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New constitution: Appreciation of rights

This week Derek Matyszak, a senior researcher at Research and Advocacy Unit, an independent think-tank, continues to look into the issue of human rights in relation to the new draft constitution adopted by voters in a referendum last weekend.

Opinion by Derek Matyszak

GUIDANCE in interpreting and applying the law is given explicitly to the courts in regard to the rights contained in Chapter 4, the Declaration of Rights. In Section 46(1)(a) the court is enjoined, when interpreting the declaration to “give full effect to the rights and freedoms enshrined in this chapter”.

The use of the word “full” has significant legal implications. Under international law, in implementing human rights instruments, state parties are afforded what is referred to as a “margin of appreciation” which allows a diminution of the right afforded to take into account local conditions.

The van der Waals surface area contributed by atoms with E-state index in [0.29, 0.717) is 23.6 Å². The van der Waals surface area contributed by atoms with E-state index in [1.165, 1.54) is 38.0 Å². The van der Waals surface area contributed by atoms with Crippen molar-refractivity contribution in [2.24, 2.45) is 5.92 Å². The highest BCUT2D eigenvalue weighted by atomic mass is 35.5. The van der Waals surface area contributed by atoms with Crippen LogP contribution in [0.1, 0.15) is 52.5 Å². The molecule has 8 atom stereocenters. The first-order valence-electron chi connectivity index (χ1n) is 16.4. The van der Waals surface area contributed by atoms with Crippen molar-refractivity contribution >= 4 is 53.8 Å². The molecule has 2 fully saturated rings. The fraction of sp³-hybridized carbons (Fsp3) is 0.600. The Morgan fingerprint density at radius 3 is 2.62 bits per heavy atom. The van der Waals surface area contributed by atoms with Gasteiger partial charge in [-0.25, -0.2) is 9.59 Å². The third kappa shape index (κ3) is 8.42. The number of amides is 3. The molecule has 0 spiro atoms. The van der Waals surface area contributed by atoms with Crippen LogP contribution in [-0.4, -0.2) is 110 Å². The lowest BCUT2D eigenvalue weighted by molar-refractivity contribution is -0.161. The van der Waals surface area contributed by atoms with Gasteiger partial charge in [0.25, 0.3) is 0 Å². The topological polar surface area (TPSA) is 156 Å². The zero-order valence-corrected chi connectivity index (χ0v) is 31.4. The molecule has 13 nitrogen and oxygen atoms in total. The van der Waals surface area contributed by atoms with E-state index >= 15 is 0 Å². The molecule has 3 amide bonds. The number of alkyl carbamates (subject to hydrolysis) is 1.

The use of the word “full” suggests that no margin of appreciation is to be permitted under Zimbabwean law.

In applying the declaration of rights, the courts must also adhere to “the values and principles that underlie a democratic society based on openness, justice, human dignity, equality and freedom”, and, in particular, the principles and values set out in Section 3.

Section 3 (part of Chapter 1) sets out “founding values and principles” which include the supremacy of the constitution, the rule of law, good governance, recognition of the equality, and inherent dignity and worth of all human beings.

Furthermore, the courts, in applying and interpreting the declaration of rights must take  into account international law and all treaties and conventions to which Zimbabwe is a party (Section 46(c)), may consider relevant foreign law (Section 46(e)), and must pay due regard to all the provisions of the constitution, in particular the national objectives (Section 46(d)).

So, for example, if a person is evicted from a property and has nowhere else to go, in interpreting the right to freedom from arbitrary eviction or property under the declaration of rights, the courts must take into account the right to shelter which forms part of the national objectives in Chapter 2 and international laws and treaties which likewise secure these rights.